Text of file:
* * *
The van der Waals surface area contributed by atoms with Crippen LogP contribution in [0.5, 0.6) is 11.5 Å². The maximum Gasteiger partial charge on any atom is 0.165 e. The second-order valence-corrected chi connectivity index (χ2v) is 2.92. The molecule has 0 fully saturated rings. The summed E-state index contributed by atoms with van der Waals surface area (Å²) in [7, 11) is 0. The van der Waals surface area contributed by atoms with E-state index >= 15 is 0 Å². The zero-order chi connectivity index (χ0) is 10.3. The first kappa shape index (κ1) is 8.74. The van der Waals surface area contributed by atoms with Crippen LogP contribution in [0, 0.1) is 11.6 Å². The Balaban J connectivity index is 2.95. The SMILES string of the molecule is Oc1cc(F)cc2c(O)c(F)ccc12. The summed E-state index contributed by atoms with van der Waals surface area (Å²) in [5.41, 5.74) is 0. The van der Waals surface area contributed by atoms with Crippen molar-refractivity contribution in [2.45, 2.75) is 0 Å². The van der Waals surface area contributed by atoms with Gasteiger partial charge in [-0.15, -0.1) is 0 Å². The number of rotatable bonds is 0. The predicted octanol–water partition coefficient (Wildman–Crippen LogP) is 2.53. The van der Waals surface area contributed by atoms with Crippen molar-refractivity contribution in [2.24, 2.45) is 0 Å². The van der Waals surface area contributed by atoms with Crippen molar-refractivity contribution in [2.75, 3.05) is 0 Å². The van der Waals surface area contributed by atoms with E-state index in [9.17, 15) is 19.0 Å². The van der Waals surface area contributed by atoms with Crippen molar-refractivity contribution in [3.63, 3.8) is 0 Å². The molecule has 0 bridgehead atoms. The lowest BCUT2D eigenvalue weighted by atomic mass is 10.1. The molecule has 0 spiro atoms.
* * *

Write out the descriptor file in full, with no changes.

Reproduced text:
The van der Waals surface area contributed by atoms with Crippen LogP contribution in [0.5, 0.6) is 11.5 Å². The maximum Gasteiger partial charge on any atom is 0.165 e. The second-order valence-corrected chi connectivity index (χ2v) is 2.92. The molecule has 0 fully saturated rings. The summed E-state index contributed by atoms with van der Waals surface area (Å²) in [7, 11) is 0. The van der Waals surface area contributed by atoms with E-state index >= 15 is 0 Å². The zero-order chi connectivity index (χ0) is 10.3. The first kappa shape index (κ1) is 8.74. The van der Waals surface area contributed by atoms with Crippen LogP contribution in [0, 0.1) is 11.6 Å². The Balaban J connectivity index is 2.95. The SMILES string of the molecule is Oc1cc(F)cc2c(O)c(F)ccc12. The summed E-state index contributed by atoms with van der Waals surface area (Å²) in [5.41, 5.74) is 0. The van der Waals surface area contributed by atoms with Crippen molar-refractivity contribution in [2.45, 2.75) is 0 Å². The van der Waals surface area contributed by atoms with Gasteiger partial charge in [-0.15, -0.1) is 0 Å². The number of rotatable bonds is 0. The predicted octanol–water partition coefficient (Wildman–Crippen LogP) is 2.53. The van der Waals surface area contributed by atoms with Crippen molar-refractivity contribution in [2.24, 2.45) is 0 Å². The van der Waals surface area contributed by atoms with Crippen molar-refractivity contribution in [2.75, 3.05) is 0 Å². The van der Waals surface area contributed by atoms with E-state index in [9.17, 15) is 19.0 Å². The van der Waals surface area contributed by atoms with Crippen molar-refractivity contribution in [3.63, 3.8) is 0 Å². The molecule has 0 bridgehead atoms. The lowest BCUT2D eigenvalue weighted by atomic mass is 10.1. The molecule has 0 spiro atoms.